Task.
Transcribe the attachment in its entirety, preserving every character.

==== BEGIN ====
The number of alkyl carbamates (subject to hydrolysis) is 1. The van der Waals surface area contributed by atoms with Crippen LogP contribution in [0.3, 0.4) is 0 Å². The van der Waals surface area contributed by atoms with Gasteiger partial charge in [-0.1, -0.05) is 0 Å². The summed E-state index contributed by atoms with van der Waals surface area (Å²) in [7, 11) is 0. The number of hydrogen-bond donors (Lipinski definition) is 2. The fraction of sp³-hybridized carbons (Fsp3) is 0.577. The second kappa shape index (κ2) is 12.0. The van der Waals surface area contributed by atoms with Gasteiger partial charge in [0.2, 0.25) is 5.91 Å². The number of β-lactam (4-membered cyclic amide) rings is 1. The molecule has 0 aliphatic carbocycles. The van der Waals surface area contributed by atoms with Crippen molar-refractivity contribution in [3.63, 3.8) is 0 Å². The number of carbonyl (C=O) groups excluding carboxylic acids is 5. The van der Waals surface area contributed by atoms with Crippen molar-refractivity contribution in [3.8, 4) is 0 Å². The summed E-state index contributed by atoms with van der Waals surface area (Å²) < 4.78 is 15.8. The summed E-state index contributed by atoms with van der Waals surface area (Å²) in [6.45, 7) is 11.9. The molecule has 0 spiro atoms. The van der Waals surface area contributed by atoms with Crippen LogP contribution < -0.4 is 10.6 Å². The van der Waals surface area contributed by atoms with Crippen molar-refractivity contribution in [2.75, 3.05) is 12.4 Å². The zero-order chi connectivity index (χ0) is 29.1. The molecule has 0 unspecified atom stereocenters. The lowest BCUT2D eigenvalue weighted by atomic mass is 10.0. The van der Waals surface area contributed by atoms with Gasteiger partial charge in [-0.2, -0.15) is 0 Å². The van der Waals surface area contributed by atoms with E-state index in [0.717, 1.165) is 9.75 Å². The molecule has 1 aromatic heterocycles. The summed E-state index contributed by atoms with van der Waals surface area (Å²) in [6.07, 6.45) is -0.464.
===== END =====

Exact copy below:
The number of alkyl carbamates (subject to hydrolysis) is 1. The van der Waals surface area contributed by atoms with Crippen LogP contribution in [0.3, 0.4) is 0 Å². The van der Waals surface area contributed by atoms with Gasteiger partial charge in [-0.1, -0.05) is 0 Å². The summed E-state index contributed by atoms with van der Waals surface area (Å²) in [7, 11) is 0. The number of hydrogen-bond donors (Lipinski definition) is 2. The fraction of sp³-hybridized carbons (Fsp3) is 0.577. The second kappa shape index (κ2) is 12.0. The van der Waals surface area contributed by atoms with Gasteiger partial charge in [0.2, 0.25) is 5.91 Å². The number of β-lactam (4-membered cyclic amide) rings is 1. The molecule has 0 aliphatic carbocycles. The van der Waals surface area contributed by atoms with Crippen molar-refractivity contribution in [3.63, 3.8) is 0 Å². The number of carbonyl (C=O) groups excluding carboxylic acids is 5. The van der Waals surface area contributed by atoms with Crippen molar-refractivity contribution in [3.8, 4) is 0 Å². The summed E-state index contributed by atoms with van der Waals surface area (Å²) < 4.78 is 15.8. The summed E-state index contributed by atoms with van der Waals surface area (Å²) in [6.45, 7) is 11.9. The molecule has 0 spiro atoms. The van der Waals surface area contributed by atoms with Crippen LogP contribution < -0.4 is 10.6 Å². The van der Waals surface area contributed by atoms with Crippen molar-refractivity contribution in [2.75, 3.05) is 12.4 Å². The zero-order chi connectivity index (χ0) is 29.1. The molecule has 0 unspecified atom stereocenters. The lowest BCUT2D eigenvalue weighted by atomic mass is 10.0. The van der Waals surface area contributed by atoms with Gasteiger partial charge in [-0.2, -0.15) is 0 Å². The van der Waals surface area contributed by atoms with E-state index in [0.717, 1.165) is 9.75 Å². The molecule has 1 aromatic heterocycles. The summed E-state index contributed by atoms with van der Waals surface area (Å²) in [6.07, 6.45) is -0.464.